The 2018 edition of our research into Industrial Internet of Things trends, IIoT on Land and at Sea, investigates where IIoT can improve the supply chain and where satellite connectivity is supporting this.
In order to understand our markets we commissioned Vanson Bourne, an independent market research company, to survey 750 IIoT decision makers from the agriculture, energy, maritime, mining and transportation industries.
Global production and supply chains are increasing in complexity: they involve multiple industries, each with their own business models and processes, and encompass multiple jurisdictions and regulatory authorities.
With regulation governing the manufacture of products becoming tighter, provenance and traceability to point-of-origin are more important than ever. Climate change, a growing population and concerns around environmental sustainability are challenging our industries to produce more, while inflicting less damage on the world around us.
The complexity of the modern supply chain
A sense of this complexity can be seen by looking at an industry such as mining, which lies at the start of many global supply chain partnerships. From the responsible extraction of raw materials, often in remote and environmentally challenging regions, millions of tonnes of material are then transported to processing sites, which may be thousands of kilometres away. From here, the refined product is then shipped to companies in many different industries for incorporation into their products before eventually reaching the customer. Products from one mine could ultimately involve a supply chain spanning hundreds of countries and thousands of companies, with each step producing data, and requiring data, from the other steps. Factor in the need to protect employees, local people and the environment at every step and a complicated picture emerges.
The Industrial Internet of Things (IIoT) is set to play a profound role providing end-to-end transparency across supply chains and improving their efficiency. We are reaching a point where all events in a supply chain will be captured as data by nerve-like sensors, before being routed for analysis and actioned. This transparency will dramatically alter the pull-push strategies of supply chain businesses. Most currently work to balance the pull of demand-led production against the push factor from manufacturers delivering products to market based on previous demand. IIoT will allow for increasingly refined decisions, basing production on more accurate analysis of the market and its current need.
Gaining the competitive advantage
Companies that are able to use data to improve their own operations and to create a seamless partnership with all the other organisations in their supply chain are set to gain a significant competitive advantage. Those who are not moving to adopt this technology risk falling out of the supply chain altogether.
Manufacturers often use many suppliers to bring everything from raw materials to pre-manufactured parts into the production facilities. IIoT allows the volumes of material to be more finely calibrated to meet ever fluctuating demand. It can also be used to keep a close eye on sub-par suppliers and help organisations to improve the productivity of their supply chain relationships.
While it is important that no element of a supply chain act as an island, sharing data with third parties – even supply chain partners – can feel alien to many. Commercial confidentiality, security and a view that any external organisation could be a competitor, results in a natural inclination not to share data, which must be overcome. With so many uses, data produced from sensors needs to be handled in different ways. It can be processed on the edge (adjacent to where the data is produced), or collated more centrally in the cloud, depending on its intended function.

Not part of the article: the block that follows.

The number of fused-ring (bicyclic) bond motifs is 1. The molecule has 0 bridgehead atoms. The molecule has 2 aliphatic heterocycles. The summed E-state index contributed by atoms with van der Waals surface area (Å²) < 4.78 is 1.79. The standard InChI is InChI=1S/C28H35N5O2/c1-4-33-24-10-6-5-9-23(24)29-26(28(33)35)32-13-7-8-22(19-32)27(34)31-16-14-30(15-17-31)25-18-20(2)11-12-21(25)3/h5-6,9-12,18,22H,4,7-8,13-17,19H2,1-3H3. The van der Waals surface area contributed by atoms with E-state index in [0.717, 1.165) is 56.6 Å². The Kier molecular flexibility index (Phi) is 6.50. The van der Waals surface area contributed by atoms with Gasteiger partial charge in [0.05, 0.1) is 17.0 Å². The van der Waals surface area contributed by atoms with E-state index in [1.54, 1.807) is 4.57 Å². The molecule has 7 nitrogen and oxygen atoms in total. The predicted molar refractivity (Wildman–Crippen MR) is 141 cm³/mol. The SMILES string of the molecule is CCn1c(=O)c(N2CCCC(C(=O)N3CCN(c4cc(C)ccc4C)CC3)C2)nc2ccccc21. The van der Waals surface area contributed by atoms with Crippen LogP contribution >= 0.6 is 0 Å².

Fundamental need for global, stable, secure communications
Communication networks allow for data to be seen in real time across the supply chain, and to influence faster decision making to ensure the optimum outcomes. A global, stable and secure communications network, which can only be achieved through the inclusion of satellite connectivity, is fundamental for the supply chain to be able to share information and capitalise on the benefits that IIoT brings. The combination of satellite with Low Power Wide Area Networks (LPWAN), RFID and other wireless data collection technologies is allowing for the collation of more data points than ever before, anywhere on the planet.
Those that integrate satellite networks as part of a broader connectivity framework involving terrestrial connectivity will be able to ensure smooth data flows, better servicing of customer needs and increased turnover and profitability. Satellite’s unique capabilities in terms of its global reach – especially when using a single global network – and the redundancy it offers ensure that the supply chain is never broken through a failure in its connectivity backbone.
As the fourth industrial revolution proceeds, a host of complementary technologies will emerge along with IIoT. Blockchain, AI, machine learning, 3D printing and others will all become important elements of an increasingly automated supply chain.
Supply chain organisations certainly have their work cut out to stay ahead of the curve. New people with new skills and new ways of thinking are needed to apply themselves to finding wholly new ways of running the supply chain. Not only will they need to be thinking about their own operations, but they must also consider how they will integrate with others in the supply chain to ensure evermore seamless ways of working.